5. Into the Tunnel: The Brief Life of Marion Samuel by Gotz Aly
1839242When the German Remembrance Foundation established a prize to commemorate the million Jewish children murdered during the Holocaust, it was deliberately named after a victim about whom nothing was known except her age and the date of her deportation: Marion Samuel, an eleven-year-old girl killed in Auschwitz in 1943. Sixty years after her death, when Götz Aly received the award, he was moved to find out whatever he could about Marion’s short life and restore this child to history.  In what is as much a detective story as a historical reconstruction, Aly, praised for his “formidable research skills” (Christopher Browning), traces the Samuel family’s agonizing decline from shop owners to forced laborers to deportees. Against all odds, Aly manages to recover expropriation records, family photographs, and even a trace of Marion’s voice in the premonition she confided to a school friend: “People disappear,” she said, “into the tunnel.”  A gripping account of a family caught in the tightening grip of persecution, Into the Tunnel is a powerful reminder that the millions of Nazi victims were also, each one, an individual life.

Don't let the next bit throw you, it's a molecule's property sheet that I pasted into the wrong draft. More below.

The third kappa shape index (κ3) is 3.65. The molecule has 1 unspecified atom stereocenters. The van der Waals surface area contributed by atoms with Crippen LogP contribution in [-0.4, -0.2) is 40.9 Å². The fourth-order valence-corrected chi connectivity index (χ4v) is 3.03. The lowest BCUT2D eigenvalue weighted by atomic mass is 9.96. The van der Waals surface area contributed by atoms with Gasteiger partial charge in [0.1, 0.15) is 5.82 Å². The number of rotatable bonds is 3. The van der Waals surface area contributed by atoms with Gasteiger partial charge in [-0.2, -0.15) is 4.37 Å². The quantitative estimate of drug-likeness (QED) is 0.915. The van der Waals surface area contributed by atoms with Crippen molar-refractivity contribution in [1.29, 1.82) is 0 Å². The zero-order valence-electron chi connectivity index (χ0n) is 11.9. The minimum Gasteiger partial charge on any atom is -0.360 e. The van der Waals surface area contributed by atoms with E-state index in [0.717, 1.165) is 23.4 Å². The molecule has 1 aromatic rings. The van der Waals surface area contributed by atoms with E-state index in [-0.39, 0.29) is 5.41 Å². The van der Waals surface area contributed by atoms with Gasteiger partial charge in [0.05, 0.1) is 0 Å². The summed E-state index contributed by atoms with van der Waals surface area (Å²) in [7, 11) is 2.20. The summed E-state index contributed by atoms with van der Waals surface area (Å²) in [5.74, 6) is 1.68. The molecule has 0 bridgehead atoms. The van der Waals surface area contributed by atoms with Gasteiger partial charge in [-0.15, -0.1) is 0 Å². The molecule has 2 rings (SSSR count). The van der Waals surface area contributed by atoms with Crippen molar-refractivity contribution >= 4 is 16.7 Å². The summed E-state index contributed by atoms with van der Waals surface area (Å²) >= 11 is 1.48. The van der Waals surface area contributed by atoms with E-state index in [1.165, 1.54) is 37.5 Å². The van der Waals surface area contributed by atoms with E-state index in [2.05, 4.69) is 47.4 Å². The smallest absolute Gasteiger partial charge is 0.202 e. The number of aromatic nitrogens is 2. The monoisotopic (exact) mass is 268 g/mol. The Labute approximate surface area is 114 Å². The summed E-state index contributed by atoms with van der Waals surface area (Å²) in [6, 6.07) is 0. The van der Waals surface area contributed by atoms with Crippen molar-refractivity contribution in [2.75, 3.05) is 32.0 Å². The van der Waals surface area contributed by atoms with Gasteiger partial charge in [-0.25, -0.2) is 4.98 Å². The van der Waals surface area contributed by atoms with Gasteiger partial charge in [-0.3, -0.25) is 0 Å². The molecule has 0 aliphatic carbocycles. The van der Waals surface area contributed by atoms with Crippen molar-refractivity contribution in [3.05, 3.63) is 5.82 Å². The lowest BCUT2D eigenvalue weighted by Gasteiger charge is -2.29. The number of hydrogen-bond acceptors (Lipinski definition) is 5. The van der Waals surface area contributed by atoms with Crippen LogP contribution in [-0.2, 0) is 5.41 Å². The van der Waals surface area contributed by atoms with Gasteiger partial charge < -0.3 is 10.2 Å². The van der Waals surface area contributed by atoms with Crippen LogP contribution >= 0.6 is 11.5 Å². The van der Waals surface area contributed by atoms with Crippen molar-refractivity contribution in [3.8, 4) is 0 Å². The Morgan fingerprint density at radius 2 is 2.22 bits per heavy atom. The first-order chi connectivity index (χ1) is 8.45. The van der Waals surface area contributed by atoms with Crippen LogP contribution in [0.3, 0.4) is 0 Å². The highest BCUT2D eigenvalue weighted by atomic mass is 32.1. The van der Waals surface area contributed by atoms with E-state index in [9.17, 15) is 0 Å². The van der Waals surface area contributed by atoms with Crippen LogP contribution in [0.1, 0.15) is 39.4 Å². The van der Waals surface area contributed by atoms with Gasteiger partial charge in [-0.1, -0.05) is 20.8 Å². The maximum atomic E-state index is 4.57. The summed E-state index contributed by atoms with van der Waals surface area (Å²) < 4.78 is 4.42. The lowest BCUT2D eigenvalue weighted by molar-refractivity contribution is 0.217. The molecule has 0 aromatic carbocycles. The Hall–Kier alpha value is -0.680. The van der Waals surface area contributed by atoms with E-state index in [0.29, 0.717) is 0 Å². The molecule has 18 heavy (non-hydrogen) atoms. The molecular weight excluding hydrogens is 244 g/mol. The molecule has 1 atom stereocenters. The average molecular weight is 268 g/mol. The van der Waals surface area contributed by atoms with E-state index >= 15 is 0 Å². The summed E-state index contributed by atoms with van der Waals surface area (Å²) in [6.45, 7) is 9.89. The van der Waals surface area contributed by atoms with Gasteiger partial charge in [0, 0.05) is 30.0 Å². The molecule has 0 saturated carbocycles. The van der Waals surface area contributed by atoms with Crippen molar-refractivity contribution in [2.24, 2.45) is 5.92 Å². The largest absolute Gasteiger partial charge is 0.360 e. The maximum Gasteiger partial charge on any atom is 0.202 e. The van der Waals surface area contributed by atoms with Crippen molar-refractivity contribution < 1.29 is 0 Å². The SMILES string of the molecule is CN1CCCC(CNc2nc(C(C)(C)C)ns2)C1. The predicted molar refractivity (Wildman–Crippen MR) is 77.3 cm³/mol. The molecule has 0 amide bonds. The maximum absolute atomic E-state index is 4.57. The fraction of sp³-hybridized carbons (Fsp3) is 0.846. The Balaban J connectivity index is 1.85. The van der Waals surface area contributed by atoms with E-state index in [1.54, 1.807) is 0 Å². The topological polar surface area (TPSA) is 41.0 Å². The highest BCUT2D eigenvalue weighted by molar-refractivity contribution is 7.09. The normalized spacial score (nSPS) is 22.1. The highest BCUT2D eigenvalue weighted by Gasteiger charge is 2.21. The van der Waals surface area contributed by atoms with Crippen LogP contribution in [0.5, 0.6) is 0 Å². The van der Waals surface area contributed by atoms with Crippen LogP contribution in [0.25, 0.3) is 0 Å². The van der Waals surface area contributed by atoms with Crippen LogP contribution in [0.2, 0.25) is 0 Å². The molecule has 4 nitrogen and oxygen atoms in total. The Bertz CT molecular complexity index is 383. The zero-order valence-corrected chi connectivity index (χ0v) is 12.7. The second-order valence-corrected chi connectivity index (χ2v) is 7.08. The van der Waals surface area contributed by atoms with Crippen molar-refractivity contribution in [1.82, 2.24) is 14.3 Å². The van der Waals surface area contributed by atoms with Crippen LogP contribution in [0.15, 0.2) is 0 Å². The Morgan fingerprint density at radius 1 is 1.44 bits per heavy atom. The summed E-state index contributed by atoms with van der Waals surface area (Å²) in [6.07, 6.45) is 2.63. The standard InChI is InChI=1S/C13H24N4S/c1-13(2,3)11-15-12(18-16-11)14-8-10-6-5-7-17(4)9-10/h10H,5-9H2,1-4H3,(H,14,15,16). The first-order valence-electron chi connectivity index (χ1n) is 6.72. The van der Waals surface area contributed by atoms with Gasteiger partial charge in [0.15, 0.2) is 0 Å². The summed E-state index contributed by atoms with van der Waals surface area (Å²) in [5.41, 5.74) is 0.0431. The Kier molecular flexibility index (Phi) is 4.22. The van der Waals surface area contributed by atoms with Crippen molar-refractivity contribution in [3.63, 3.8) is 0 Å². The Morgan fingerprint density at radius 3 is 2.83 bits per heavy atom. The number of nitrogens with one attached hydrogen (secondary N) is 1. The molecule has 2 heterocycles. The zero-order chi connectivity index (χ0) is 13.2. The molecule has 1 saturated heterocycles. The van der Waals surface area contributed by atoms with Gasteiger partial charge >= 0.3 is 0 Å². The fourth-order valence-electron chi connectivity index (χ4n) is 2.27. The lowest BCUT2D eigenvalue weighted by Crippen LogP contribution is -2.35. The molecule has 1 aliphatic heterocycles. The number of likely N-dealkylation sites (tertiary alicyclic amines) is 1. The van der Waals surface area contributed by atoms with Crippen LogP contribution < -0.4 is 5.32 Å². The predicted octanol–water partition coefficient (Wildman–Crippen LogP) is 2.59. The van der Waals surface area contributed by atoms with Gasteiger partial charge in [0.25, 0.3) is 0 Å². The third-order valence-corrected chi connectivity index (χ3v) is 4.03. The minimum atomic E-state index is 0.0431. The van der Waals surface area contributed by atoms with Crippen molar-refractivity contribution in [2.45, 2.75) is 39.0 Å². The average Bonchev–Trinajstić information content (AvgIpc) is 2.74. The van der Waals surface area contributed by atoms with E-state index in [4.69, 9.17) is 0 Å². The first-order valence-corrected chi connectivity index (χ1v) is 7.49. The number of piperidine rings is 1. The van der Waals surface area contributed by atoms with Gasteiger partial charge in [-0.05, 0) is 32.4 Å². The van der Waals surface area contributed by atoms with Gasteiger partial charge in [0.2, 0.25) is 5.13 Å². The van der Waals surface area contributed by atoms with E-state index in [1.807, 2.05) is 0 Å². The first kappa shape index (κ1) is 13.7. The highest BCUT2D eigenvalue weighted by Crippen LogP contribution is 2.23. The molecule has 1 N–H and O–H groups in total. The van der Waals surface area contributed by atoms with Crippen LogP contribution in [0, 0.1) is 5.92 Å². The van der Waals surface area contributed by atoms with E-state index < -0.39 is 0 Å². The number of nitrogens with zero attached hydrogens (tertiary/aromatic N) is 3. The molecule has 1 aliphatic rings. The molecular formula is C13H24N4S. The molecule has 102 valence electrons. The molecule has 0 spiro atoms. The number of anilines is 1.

6. Resistance: The Warsaw Ghetto Uprising by Israel Gutman 458673
One of the few survivors of the 1943 Warsaw ghetto uprising, Holocaust scholar Gutman draws on diaries, personal letters, and underground press reports in this compelling, authoritative account of a landmark event in Jewish history. Here, too, is a portrait of the vibrant culture that shaped the young fighters, whose inspired defiance would have far-reaching implications for the Jewish people and the State of Israel.